“Retailers can use the tools CMI has developed to provide better education for their customers,” Rochelle states. “This is useful in trading customers up to higher valued apples, for driving trials and introducing them to new flavors, and to deliver better customer service and more help in the decision-making process. Shoppers are hungry for information about the products they buy, and CMI’s tools deliver an excellent way for retailers to drive information to their shoppers. We can work with our retail partners to customize our Flavogram content, building custom in-store signage, helping with displays and merchandising tools that utilize our Flavogram resources to create a better in-store environment for shoppers that want to know more about the products they are buying.”

With a myriad of apple options available to shoppers today, standing out is critical to category success. To capture the incremental sales opportunities that specialty apples deliver, customers need to be incentivized to make a shift from tried and true favorites to new options that align with their flavor preferences. As Rochelle noted, helping them understand which experiences they’re after is one way those along the retail frontlines can find success when it comes to driving category sales.

“In addition to educating consumers at the store level, Produce Managers love the information the Flavogram delivers, which in turn helps them better serve their customers,” she comments. “With Pocket Pro guides that Produce Managers can keep on hand to answer customer queries to in-store signage, our program can be adapted to help retailers educate both consumers and produce staff alike. We can create posters, channel cards, retail signage, ads, and more. And retailers can use the Flavogram information to add value to online shopping, where education and information are even more important as the shopper cannot see the product in person.”

Online shopping has become an essential part of the shopping experience, and consumers still hope to be wowed through the screen. Experiences do extend beyond the physical act of interacting with produce, meaning the eyes and that age-old fear of missing out on the next big thing should be wooed.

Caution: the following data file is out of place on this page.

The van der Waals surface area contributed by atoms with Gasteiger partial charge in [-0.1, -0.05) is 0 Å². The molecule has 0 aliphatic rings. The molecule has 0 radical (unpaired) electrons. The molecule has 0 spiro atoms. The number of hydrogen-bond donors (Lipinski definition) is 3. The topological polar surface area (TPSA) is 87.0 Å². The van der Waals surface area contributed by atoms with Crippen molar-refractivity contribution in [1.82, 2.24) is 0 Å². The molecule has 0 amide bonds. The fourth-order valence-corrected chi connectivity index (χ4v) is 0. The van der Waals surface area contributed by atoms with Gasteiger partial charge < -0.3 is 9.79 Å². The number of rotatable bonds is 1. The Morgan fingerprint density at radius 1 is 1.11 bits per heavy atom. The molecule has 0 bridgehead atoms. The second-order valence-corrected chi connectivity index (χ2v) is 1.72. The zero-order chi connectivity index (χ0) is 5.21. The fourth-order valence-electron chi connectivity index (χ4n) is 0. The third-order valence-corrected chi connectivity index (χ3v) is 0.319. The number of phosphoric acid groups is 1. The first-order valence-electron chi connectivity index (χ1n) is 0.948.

“The visual way that the Flavogram represents each apple flavor will help guide online shoppers toward trialing by showcasing what is mainstream and which newer variety is closely aligned with it. For example, if a shopper is inclined to purchase a Gala because they enjoy that mild crispness, they would be able to see that Ambrosia Gold™ is comparable in its taste profile, but offers more honey-like sweetness and crunch. This allows retailers to guide customers to ‘trade up’ and help grow category sales when demos and in-store events aren’t happening,” Rochelle expresses.

Visual wooing can take many forms, and CMI’s design aesthetic for the program is vibrant, eye-catching, and appealing.

“We’ve been met with nothing but high praise from retailers interested in the program, who are immediately drawn into the color scheme we’ve adopted,” Rochelle notes. “The color system we’ve created amplifies the aesthetics of the program, making it not only incredibly rich from an educational opportunity but also visually appealing from a marketability standpoint.”

Although it’s impossible to determine what trends we will see this year, I can’t help but prophesize that marketing experiences will be at the heart of outstanding category performance. I believe I have a like-minded soul in Rochelle, whose own determination to pump up apples is unmatched.

“We have high hopes for continued growth in the apple category,” she proclaims. “Our goal is to continue to partner up with our retail customers to create a richer experience for their shoppers. We truly believe that the adoption of our Flavogram tools will help drive the trial of new varieties and trade shoppers up. We want to deliver the easy button for shoppers and to help them make informed choices to help drive repeat purchases.”

As I said earlier, experience sharpens the palate. And a supply-side partner like CMI Orchards sharpens your edge. 

Coloring Our Experience